"Backend as a Service" (BaaS) companies provide easily integrated cloud-based backends for mobile app developers. Though not as well known as Software as a Service (SaaS), Infrastructure as a Service (IaaS) or Platform as a Service (PaaS), the BaaS ecosystem has quickly evolved from a niche vertical into an important industry segment.

The industry segment took another step toward maturity this week with mobile development platform Appcelerator's announcement of its Titanium 2.0 SDK, with significant backend cloud services tied into it. Meanwhile, Boston-based mobile cloud provider Kinvey also released its platform to the public.

Many a startup has seen this scenario play out: The company comes up with a great idea and starts to build it, only to see several other startups release the same idea at the same time. They battle with each other over user interfaces and feature sets even as the market they created booms, and more and more companies jump in. The ultimate winners may or may not be the companies that had the idea first.

This is exactly what's happening in the sector for mobile development.

The standard bearer for the BaaS companies was StackMob, joined quickly by Parse, Kinvey and Cocoafish. There are now more than a dozen mobile cloud service providers across the world.

Appcelerator Integrates Cocoafish

Appcelerator's announcement comes in response to its quarterly report on the mobile industry - compiled with research firm IDC - which revealed that nearly 60% of Appcelerator's developer partners wanted some kind of backend cloud functionality for their apps.

App developers' need for such backend cloud functionality as push notifications and location services, photo and file sharing, user management, chat, ratings, and reviews, also justified the company's purchase of Cocoafish earlier this year. In many ways, the IDC survey and Appcelerator's movement into the space justify the existence of the entire industry segment.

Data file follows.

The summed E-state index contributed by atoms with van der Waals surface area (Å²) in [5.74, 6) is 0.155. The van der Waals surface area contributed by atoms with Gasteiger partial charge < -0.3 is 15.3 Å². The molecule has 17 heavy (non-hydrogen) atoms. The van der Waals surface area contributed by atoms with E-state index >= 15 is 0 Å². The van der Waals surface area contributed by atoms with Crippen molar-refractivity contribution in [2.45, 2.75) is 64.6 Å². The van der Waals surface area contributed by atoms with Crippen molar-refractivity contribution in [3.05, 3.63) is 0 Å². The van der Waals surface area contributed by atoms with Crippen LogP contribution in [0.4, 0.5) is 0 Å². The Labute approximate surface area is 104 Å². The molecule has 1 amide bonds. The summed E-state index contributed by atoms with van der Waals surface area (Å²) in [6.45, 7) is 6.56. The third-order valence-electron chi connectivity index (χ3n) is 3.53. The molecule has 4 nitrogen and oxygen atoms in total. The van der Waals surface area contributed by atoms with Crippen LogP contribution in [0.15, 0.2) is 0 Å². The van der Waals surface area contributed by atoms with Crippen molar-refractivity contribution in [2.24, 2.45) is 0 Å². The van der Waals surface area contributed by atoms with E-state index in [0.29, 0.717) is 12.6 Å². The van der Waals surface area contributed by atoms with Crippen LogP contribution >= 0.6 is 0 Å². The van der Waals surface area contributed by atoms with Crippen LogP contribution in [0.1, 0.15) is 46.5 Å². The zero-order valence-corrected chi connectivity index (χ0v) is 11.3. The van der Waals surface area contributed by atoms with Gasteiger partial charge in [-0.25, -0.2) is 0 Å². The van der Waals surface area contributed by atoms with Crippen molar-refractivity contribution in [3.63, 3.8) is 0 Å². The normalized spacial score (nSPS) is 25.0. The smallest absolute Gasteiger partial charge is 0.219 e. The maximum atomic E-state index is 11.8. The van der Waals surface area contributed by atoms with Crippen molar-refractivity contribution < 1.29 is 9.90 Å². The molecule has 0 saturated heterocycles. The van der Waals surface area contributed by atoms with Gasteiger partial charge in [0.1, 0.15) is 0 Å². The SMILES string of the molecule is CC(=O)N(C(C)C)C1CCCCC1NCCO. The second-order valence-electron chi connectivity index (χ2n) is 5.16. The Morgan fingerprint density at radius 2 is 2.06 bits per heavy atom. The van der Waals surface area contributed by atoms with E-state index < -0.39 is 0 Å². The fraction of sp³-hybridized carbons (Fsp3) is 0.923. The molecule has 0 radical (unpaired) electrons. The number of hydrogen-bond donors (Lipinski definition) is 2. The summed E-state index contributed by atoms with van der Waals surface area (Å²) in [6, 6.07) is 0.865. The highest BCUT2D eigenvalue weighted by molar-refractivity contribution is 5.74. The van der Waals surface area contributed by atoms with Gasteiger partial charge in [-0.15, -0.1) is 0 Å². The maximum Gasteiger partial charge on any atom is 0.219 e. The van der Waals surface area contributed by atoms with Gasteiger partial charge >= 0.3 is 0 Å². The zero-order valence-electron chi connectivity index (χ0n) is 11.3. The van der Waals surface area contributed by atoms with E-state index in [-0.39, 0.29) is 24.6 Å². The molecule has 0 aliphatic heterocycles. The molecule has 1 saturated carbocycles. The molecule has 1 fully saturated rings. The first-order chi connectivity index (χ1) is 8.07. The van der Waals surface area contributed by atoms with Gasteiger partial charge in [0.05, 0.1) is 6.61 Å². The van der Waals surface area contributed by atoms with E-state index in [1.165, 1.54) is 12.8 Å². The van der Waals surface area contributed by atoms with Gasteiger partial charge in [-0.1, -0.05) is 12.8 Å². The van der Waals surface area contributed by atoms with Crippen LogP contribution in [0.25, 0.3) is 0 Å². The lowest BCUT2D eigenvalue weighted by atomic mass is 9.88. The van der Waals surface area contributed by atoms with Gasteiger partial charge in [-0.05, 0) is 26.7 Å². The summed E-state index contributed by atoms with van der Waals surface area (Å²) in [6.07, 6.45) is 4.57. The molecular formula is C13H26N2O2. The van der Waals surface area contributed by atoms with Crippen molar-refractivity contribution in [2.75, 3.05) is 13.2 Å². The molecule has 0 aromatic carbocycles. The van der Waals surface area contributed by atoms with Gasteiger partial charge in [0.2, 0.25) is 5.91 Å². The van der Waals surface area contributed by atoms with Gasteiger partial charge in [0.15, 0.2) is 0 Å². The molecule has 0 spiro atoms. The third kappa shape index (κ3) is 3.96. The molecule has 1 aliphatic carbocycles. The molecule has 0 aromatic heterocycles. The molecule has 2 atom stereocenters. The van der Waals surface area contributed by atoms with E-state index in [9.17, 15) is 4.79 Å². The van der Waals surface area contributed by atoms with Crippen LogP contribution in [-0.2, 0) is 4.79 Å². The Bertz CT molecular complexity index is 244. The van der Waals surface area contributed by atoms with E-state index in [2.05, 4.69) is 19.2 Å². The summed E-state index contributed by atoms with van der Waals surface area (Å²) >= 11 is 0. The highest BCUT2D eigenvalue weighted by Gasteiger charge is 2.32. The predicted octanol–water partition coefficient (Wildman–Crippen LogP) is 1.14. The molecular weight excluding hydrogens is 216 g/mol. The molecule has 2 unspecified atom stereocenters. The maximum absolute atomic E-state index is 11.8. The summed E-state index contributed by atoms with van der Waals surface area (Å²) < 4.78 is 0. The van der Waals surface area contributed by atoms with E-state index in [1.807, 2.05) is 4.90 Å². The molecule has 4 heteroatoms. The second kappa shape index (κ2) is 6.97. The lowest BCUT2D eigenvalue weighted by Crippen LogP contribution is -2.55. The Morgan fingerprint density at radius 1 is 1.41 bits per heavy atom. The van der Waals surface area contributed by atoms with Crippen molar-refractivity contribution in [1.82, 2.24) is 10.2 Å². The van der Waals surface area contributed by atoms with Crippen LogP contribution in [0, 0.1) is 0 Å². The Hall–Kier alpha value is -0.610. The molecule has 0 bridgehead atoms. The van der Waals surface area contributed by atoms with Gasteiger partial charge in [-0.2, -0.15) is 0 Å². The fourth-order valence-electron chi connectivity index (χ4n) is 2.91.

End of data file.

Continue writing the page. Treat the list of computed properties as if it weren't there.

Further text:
Image: Appcelerator/IDC Mobile Report - Q1 2012

Dubbed Appcelerator Cloud Services (ACS), the BaaS solution has been tied to the company's development platform to be able to write apps with Titanium, Objective-C, Java, PhoneGap, Sencha and HTML5 (among similar services) for native, hybrid or mobile Web deployment.

What Appcelerator has done with Cocoafish is take a BaaS system and integrate it into its own Titanium SDK. Outside of tying Cocoafish to Titanium, though, there is little that the rebranded "ACS" has that other mobile cloud service providers do not already have.

ACS provides: user management, photo storing and sharing, rich location storage, social integration, custom data objects, push notifications, check-ins, status updates, chat, ratings, discussion forums, messaging templates, client (device) identification and unstructured storage.

Battle to Be the Best

Appcelerator Cloud Services is now a strong entrant into the BaaS ecosystem, but how does it stand up against the rest of the sector? Kinvey released its platform to the public this week and offers a strong suite of capabilities. With mobile cloud service companies popping up seemingly every month, there is a lot of competition in the space. It is difficult to ascertain which companies offer the fullest integration.

There are at least 20 companies that now focus on BaaS in one form or another:

Stackmob, Parse, Kinvey, Apple's iCloud, RhoMobile, Appcelerator (Cocoafish), FeedHenry Astrum Space, Scotty App, Webmynd, YorAPI, CloudyRec, Applicasa, QuickBlox, mobDB, Netmera, Kumulos, CodeCloud.io, Sencha.io,Tiggzi and Zipline Games (through its Moai platform).

There are also a couple of large companies that could move into this space very easily, including Amazon with its AWS products, Microsoft with its Azure Cloud, Google with App Engine, and Rackspace.